Five Tips from a NaNoWriMo Veteran by Michael D. Young

NaNoWriMo is an excellent idea for any serious author. So much of the time, we drag our feet, only needing a little prod to get us going. NaNoWriMo does just that. I’ve done it every year for the past three years and have pulled off over 50,000 words every time. This year, I set the challenge to write 50,000 words every month for a whole year. I’m on track to meet my goal.

Here are some tips that will help you reach your own writing goals and feel the thrill of hitting that 50,000 word mark.

1.    Plan and Plan Well. 

 Imagine you are on a road trip and you are running late. If you drive very fast, you might just make it on time. Would you rather bring a folded map with you or a GPS? With a map, you'd have to stop periodically and make sure you knew which direction to take next. If you program your GPS, however, you will have directions for your entire journey, letting you keep your foot on the gas. Outlining before November is upon you is like taking your GPS along. You are going to have to work hard to reach your goal in time and so you can't afford the potential delays you will encounter if you run into writer's block. You will also be much happier with your final product. The rules of NaNoWrMo say that outlining is fair game. So why not give yourself the greatest chance of success?

2.    Tune Out Distractions. Facebook, email, blogs, etc…

These are all good things, but they are the death knell of NaNoWriMo. During this month, take the plunge and minimize distractions at any costs. That may include setting a time aside every day that is going to be the least hectic. This might entail getting up early or staying up later than normal in order to make this happen. I even downloaded a free program from the Internet called “Cold Turkey” which allows you to block certain distracting websites for a set period.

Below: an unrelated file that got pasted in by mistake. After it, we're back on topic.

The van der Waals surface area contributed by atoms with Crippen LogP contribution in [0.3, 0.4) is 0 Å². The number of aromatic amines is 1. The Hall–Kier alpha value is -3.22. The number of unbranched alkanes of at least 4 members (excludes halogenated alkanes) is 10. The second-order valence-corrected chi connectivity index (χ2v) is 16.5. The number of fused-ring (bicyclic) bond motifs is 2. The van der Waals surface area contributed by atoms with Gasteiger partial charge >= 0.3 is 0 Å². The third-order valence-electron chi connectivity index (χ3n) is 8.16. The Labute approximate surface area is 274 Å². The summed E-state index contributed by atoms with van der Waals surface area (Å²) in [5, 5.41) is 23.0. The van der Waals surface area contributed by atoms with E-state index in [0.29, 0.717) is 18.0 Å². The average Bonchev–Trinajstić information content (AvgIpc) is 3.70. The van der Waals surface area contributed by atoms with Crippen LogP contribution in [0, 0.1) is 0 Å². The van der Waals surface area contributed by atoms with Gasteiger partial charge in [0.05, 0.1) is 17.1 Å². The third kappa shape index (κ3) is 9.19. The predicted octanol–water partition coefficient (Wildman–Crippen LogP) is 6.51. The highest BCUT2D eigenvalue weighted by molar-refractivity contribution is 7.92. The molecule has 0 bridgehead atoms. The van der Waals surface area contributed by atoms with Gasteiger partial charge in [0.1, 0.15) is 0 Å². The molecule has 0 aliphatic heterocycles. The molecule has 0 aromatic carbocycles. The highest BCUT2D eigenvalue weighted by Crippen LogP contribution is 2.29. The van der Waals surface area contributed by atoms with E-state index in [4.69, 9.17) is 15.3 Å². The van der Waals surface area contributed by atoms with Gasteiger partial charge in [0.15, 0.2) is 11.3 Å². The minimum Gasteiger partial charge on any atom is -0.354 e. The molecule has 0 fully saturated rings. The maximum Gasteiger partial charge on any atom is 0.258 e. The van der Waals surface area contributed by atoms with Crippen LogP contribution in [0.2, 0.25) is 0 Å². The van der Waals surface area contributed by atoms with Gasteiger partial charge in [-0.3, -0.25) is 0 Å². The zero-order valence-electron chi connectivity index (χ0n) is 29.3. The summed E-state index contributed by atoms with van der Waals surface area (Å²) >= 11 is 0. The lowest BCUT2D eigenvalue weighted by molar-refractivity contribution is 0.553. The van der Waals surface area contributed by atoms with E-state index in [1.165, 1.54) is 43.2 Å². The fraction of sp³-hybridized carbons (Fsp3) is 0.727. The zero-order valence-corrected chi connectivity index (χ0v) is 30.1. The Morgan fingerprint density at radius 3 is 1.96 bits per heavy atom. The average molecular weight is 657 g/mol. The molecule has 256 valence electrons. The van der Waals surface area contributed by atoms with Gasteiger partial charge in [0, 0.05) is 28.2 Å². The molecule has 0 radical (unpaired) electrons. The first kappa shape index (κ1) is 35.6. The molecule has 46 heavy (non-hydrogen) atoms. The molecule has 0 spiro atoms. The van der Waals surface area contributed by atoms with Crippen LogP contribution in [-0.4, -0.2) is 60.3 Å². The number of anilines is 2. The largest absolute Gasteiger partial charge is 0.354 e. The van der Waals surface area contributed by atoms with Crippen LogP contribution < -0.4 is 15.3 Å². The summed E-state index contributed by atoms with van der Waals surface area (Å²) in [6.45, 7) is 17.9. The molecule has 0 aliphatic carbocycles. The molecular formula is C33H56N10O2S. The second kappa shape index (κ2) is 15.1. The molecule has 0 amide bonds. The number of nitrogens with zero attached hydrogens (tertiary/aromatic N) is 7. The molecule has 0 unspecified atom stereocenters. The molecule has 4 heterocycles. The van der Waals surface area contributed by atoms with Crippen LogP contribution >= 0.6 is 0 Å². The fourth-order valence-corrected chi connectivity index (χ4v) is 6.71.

3.    Get ahead early on the month.

November is not typically a month that gets less busy as time goes on. The end of the month is replete with distractions, including Thanksgiving festivities, Black Friday sales and an approaching holiday season. Do not fall into the trap of thinking that you'll make up for lost time near the end of the month. Instead, push the envelope of 1,666 words per day during the first two weeks of November. This will give you some breathing room just in case you can't take your eyes off the Macy's Thanksgiving Day parade.

4.    Don’t Sweat the Small Stuff. 

 As writers, it is easy to sweat the small stuff. When MS word underlines you prose with red and green, you figure you must be doing something wrong. You'll want to go back and tidy up, but I encourage you that, for the month of November at least that you choose to be colorblind. NaNoWriMo is about speed, not typos. Any time you go back to revise is time you will not be chipping away at your word count. There will be plenty of time to revise in December and the new year (unless the world really does end as the Mayan calendar suggests, in which case, I'll be glad that I spent my last full month on earth doing something that I love.) There is only one direction. In the words of a well-known hymn goes: “Onward, ever onward…forward, pressing forward…”

5.    Have Others Cheer You On.

The best way to stay motivated is to have other people who are excited for you. Let your family know what you are doing and give them reports on your progress. Do it together with your writing group or find new friends to collaborate with using the NaNoWriMo website.  This is a big undertaking and deserves to be shared with others. Their enthusiasm and excitement for you will help fuel your creativity day in and day out through the month of November.

Above all, have fun with it. Good luck, fellow writers! It’s not easy, but it’s worth it.

Michael D. Young is the author of the novels The Canticle Kingdom and The Last Archangel. His inspirational non-fiction includes Sing We Now of Christmas and Portrait of a Mother. Michael is a graduate of Brigham Young University with a degree in German Teaching and a minor in Music. He puts his German to good use by working to build online German courses for High School students. Though he grew up traveling the world with his military father, he now lives in Utah with his wife, Jen, and his two sons. Michael enjoys acting in community theater, playing and writing music and spending time with his family. He played for several years with the hand bell choir Bells on Temple Square and is now a member of the Mormon Tabernacle Choir. Learn more about Michael on his website.

Would you like to comment?

Christine Tyler said...

Oooh, I like the Cold Turkey suggestion. I will have to check that out!

Unknown said...

Thanks for having me on your blog!